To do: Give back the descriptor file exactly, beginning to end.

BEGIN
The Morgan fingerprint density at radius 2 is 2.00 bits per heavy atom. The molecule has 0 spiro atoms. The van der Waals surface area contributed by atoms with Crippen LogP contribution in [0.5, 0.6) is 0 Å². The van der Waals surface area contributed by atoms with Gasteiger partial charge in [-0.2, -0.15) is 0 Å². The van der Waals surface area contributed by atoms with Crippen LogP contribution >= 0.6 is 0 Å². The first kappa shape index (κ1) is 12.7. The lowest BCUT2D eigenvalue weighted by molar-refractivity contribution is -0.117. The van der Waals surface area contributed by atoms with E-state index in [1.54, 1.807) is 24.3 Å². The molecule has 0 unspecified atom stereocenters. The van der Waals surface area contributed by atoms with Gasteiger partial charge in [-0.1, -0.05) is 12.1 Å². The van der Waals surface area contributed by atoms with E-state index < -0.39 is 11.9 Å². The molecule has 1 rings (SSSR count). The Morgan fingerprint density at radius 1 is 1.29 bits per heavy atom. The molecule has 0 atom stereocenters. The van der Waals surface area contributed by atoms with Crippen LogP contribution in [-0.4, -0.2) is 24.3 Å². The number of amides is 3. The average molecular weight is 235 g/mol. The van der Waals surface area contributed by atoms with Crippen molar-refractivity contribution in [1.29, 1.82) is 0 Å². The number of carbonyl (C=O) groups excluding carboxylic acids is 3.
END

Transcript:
The Morgan fingerprint density at radius 2 is 2.00 bits per heavy atom. The molecule has 0 spiro atoms. The van der Waals surface area contributed by atoms with Crippen LogP contribution in [0.5, 0.6) is 0 Å². The van der Waals surface area contributed by atoms with Gasteiger partial charge in [-0.2, -0.15) is 0 Å². The van der Waals surface area contributed by atoms with Crippen LogP contribution >= 0.6 is 0 Å². The first kappa shape index (κ1) is 12.7. The lowest BCUT2D eigenvalue weighted by molar-refractivity contribution is -0.117. The van der Waals surface area contributed by atoms with E-state index in [1.54, 1.807) is 24.3 Å². The molecule has 0 unspecified atom stereocenters. The van der Waals surface area contributed by atoms with Gasteiger partial charge in [-0.1, -0.05) is 12.1 Å². The van der Waals surface area contributed by atoms with E-state index < -0.39 is 11.9 Å². The molecule has 1 rings (SSSR count). The Morgan fingerprint density at radius 1 is 1.29 bits per heavy atom. The molecule has 0 atom stereocenters. The van der Waals surface area contributed by atoms with Crippen LogP contribution in [-0.4, -0.2) is 24.3 Å². The number of amides is 3. The average molecular weight is 235 g/mol. The van der Waals surface area contributed by atoms with Crippen molar-refractivity contribution in [1.29, 1.82) is 0 Å². The number of carbonyl (C=O) groups excluding carboxylic acids is 3.